3. Alternative Bankruptcy Procedures
The U.S. bankruptcy system is often described as a debtor-friendly system. Its principal focus is on rescuing firms in distress. But this comes at a cost because there are many instances in which the firm’s assets would be better deployed in other uses. Michael Jensen, a critic of Chapter 11, has argued that “the U.S. bankruptcy code is fundamentally flawed. It is expensive, it exacerbates conflicts of interest among different classes of creditors, and it often takes years to resolve individual cases.” Jensen’s proposed solution is to require that any bankrupt company be put immediately on the auction block and the proceeds distributed to claimants in accordance with the priority of their claims.
In some countries, the bankruptcy system is even more friendly to debtors. For example, in France the primary duties of the bankruptcy court are to keep the firm in business and preserve employment. Only once these duties have been performed does the court have a responsibility to creditors. Creditors have minimal control over the process, and it is the court that decides whether the firm should be liquidated or preserved. If the court chooses liquidation, it may select a bidder who offers a lower price but better prospects for employment.
The UK is at the other end of the scale. When a British firm is unable to pay its debts, the control rights pass to the creditors. Most commonly, a designated secured creditor appoints a receiver, who assumes direction of the firm, sells sufficient assets to repay the secured creditors, and ensures that any excess funds are used to pay off the other creditors according to the priority of their claims.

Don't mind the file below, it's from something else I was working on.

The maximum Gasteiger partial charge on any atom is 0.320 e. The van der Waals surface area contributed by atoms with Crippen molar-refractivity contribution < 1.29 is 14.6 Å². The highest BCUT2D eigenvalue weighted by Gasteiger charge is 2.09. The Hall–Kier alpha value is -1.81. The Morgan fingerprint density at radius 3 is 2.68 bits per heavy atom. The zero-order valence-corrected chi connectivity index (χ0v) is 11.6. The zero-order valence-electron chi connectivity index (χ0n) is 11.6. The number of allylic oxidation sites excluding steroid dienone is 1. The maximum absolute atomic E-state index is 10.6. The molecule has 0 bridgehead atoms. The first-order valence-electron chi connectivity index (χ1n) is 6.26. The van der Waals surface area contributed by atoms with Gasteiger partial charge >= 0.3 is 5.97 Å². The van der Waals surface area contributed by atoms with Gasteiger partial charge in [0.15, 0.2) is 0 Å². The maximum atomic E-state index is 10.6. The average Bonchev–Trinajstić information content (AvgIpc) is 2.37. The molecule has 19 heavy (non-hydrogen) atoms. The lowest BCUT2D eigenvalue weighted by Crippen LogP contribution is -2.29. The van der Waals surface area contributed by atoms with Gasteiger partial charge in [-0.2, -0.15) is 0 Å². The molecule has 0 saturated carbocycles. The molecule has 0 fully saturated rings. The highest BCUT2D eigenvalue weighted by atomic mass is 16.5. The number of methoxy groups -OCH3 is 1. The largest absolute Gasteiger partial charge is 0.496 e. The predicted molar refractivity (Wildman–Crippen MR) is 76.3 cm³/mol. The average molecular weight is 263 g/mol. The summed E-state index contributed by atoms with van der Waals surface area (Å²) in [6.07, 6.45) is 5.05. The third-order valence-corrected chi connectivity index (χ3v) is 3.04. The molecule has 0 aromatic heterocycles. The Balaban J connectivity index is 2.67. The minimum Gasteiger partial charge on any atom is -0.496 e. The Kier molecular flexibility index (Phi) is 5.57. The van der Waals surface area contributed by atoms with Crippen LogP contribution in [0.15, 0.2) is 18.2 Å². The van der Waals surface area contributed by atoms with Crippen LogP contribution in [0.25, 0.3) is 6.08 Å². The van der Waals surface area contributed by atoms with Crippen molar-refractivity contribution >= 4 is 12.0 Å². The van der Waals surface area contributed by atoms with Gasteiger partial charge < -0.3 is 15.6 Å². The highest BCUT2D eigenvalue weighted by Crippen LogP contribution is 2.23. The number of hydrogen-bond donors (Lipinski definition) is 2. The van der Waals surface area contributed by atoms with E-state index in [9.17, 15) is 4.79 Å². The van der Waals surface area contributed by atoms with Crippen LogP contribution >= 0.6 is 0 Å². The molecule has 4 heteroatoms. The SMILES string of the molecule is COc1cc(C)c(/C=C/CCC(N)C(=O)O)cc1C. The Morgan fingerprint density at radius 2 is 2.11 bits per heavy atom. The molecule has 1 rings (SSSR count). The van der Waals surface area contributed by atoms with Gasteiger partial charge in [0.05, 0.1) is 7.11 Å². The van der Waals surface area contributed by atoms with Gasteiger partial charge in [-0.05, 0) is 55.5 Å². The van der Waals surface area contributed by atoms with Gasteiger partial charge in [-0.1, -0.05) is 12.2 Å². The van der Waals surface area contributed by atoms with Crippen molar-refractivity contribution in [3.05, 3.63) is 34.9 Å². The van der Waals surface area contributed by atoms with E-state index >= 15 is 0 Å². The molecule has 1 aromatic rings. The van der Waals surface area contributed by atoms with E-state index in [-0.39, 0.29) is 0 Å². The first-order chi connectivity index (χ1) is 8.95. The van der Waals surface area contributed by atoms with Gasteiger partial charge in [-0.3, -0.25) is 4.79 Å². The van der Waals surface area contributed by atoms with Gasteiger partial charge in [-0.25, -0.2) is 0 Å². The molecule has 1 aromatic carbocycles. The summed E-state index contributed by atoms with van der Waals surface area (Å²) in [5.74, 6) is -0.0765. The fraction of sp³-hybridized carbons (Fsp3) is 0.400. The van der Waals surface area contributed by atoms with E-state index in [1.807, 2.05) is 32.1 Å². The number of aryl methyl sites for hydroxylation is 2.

Davydenko and Franks, who have examined alternative bankruptcy systems, found that banks responded to these differences in the bankruptcy code by adjusting their lending practices. Nevertheless, as you would expect, lenders recover a smaller proportion of their money in those countries that have a debtor-friendly bankruptcy system. For example, in France the banks recover on average only 47% of the money owed by bankrupt firms, while in the UK, the corresponding figure is 69%.
Of course, the grass is always greener elsewhere. In the United States and France, critics complain about the costs of trying to save businesses that are no longer viable. By contrast, in countries such as the UK, bankruptcy laws are blamed for the demise of healthy businesses and Chapter 11 is held up as a model of an efficient bankruptcy system.